By Ellie Pithers
Recycled fishing nets don’t scream sex appeal – unless they’re all tied up in a Solid & Striped one-piece. The New York-based brand founded in 2012 boasts a fanbase of bold-faced names including Taylor Swift and Alexa Chung and is the model-off-duty’s swimwear line of choice – Cindy Bruna, Gigi Hadid and Adut Akech have all worn its colour-block bikinis and retro swimsuits. Now, it will rely on its cult following to champion its sustainability credentials.
The sustainable capsule collection released this month is made from Econyl, a regenerated fabric comprising recycled fishing nets, industrial plastic and offcuts which comprises 78 per cent of the swimsuit, reducing its carbon footprint by up to 80 per cent.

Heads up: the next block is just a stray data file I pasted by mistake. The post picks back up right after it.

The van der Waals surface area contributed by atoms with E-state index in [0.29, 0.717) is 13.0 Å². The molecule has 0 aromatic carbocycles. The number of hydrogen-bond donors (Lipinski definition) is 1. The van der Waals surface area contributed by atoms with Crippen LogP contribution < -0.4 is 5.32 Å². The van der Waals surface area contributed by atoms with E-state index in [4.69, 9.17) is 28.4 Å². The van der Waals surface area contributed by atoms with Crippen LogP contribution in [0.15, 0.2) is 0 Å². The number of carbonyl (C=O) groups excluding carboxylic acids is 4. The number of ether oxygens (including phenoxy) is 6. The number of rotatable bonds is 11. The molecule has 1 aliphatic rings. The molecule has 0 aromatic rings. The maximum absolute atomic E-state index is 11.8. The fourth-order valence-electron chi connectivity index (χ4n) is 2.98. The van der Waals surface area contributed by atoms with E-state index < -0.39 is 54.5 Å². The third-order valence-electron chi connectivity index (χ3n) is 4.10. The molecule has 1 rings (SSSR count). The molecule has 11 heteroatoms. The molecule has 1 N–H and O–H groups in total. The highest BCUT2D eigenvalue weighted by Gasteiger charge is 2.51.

Elsewhere, the swimwear market is waking up to sustainability. New brand Talia Collins makes use of the same Econyl yarn which is produced from discarded fishing nets and plastic litter; and Mara Hoffman has long been producing swimwear that meets its founder’s exacting standards. Hoffman’s swimwear also contains Econyl (in 2017 alone, its use diverted a total of nearly 5,000 kg of waste from landfill) as well as Repreve, a polyester fibre made of 100 per cent recycled plastic mainly taken from discarded consumer water bottles, which offsets the use of new petroleum, emitting fewer greenhouse gases and conserving water in the process.